Crocodiles differ from alligators in a number of ways. Alligators have wider snouts, while a crocodile snout almost comes to a point. Alligators prefer freshwater, crocodiles are fine with saltwater. Gators play poker on Thursdays, crocs get togged up and enjoy a round of golf on Sundays. That’s just the way it is. Also, crocodiles are distinguished by two teeth that jut up outside the mouth like smug tusks. But the two share a common family tree - along with caimans and gharials, whatever those are - that appeared 84 million years ago.

So, they’re awesome. Should they be bound up with heavy ropes and posts and trucked off into captivity for being large carnivores? Probably not. According to The Philippine Star, Lolong’s already stressed out, muzzled and caged to be gawked at by crowds and taunted by children.

It’s great that there’s an even bigger one still at large ("Lo-longer"). I say let the monsters multiply!

Sep 6, 2011

One-ton croc captured in the Philippines

Actually felt pretty horrible for this big guy, even though it's a nightmare!

Jun 30, 2011

Loukanikos the awesome Greek riot dawg

Since 2008, Loukanikos has barked alongside protesters in Greece, where fears of a default have pressured the government to enact harsh austerity measures.

Loukanikos means "Sausage" in Greek. Story here.

Jun 3, 2011

Bottlenose murderers

Don't let the bottlenose dolphin fool you. Behind Tersiops' innocent snout there's a cold killer.

“They just seem so quiet and nice,” says a jellyfish, one of the dolphins' neighbors. But reports continue to accumulate of cetaceans killing their fellow seafarers.

Why? What motivates them? It doesn't appear to be competition for food. Though it may just be for fun, a recent finding points to a new explanation. Mark Cotter and colleagues at Okeanis observed bottlenose dolphins chasing, ramming, and drowning lone harbor porpoises in the Pacific.

Since 21 of 23 dolphins were male, they must obviously have been murdering with that age old motive: sexual frustration.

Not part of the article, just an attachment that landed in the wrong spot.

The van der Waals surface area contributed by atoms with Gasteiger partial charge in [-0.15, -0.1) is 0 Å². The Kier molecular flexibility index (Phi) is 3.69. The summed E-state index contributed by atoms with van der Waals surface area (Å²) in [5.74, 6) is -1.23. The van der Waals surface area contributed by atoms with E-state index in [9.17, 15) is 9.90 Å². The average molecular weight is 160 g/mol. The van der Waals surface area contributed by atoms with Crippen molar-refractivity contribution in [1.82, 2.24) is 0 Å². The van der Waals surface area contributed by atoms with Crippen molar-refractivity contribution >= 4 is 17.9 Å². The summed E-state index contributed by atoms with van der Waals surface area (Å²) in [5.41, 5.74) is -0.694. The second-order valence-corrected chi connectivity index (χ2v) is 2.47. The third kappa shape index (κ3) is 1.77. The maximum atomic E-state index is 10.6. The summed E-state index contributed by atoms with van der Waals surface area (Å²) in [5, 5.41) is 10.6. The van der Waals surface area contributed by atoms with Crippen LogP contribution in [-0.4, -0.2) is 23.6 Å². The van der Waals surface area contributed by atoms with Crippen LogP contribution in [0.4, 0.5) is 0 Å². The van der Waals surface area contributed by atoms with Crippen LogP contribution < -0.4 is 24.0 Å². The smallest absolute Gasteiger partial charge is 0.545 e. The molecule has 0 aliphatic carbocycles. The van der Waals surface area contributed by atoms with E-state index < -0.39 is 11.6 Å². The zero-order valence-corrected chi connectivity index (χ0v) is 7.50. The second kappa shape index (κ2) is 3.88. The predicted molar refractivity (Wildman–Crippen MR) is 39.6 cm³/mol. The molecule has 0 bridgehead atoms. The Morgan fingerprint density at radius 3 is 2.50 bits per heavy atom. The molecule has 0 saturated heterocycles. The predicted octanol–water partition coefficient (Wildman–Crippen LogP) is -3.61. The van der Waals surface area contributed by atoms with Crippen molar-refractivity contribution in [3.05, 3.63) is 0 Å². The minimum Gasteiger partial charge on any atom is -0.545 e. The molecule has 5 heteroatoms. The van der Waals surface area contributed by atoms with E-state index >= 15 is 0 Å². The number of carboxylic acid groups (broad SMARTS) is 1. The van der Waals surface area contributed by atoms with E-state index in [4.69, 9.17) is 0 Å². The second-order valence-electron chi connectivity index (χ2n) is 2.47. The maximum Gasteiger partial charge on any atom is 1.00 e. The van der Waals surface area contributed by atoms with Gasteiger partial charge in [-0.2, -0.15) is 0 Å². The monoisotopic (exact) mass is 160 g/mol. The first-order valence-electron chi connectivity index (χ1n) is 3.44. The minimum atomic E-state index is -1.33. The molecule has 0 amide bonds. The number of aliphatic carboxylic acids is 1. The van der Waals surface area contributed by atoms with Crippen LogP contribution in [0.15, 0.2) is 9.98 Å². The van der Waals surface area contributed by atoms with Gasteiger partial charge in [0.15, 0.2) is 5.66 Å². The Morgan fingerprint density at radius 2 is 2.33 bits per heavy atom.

Feb 4, 2011

Of mice and moths

Yes, it's come to this: mice are being tested as explosive sniffers for airport security.

Israeli start-up BioExplorers "claims that trained mice can be better than full-body scanners and intrusive pat-downs at telling a bona fide passenger from a terrorist carrying explosives," says a recent article in New Scientist.

Mice apparently have a more acute sense of smell than dogs, and require less attention. They were conditioned to smell the traces of eight key explosives.

The same article reports that moths can be used as bomb detectors as well.

"Different chemicals produce distinct voltages on the antennae that the moths use to sense aromas, so the team wired up the moths to record these levels."

So, there you are, world, the absurd fixes you're willing to dream up in place of real solutions.

Sep 7, 2010

Nature's monsters

Of course there's no such thing as ugly animals, but there's an entertaining attempt to treat the oxymoron in the New York Times: "A Masterpiece of Nature? Yuck!"

It stars the star-nosed mole (Condylura cristata), a tunneler and part-time swimmer from the low, wet parts of eastern North America. It is the world's fastest forager. Pretty much its whole face comprises the eponymous "star-nose," a wheel of eleven pairs of supersensative "tendrils," radiating around a mouth that's hungry for insects, worms, and other small invertebrates.

"The star-nosed mole's brain processes the information [from its pink, fleshy tendrils] at a very high speed, which approaches the upper limit at which nervous systems are capable of functioning," says Neurophilosophy blog at ScienceBlogs. "Approximately half of the brain is devoted to processing sensory information from the nose."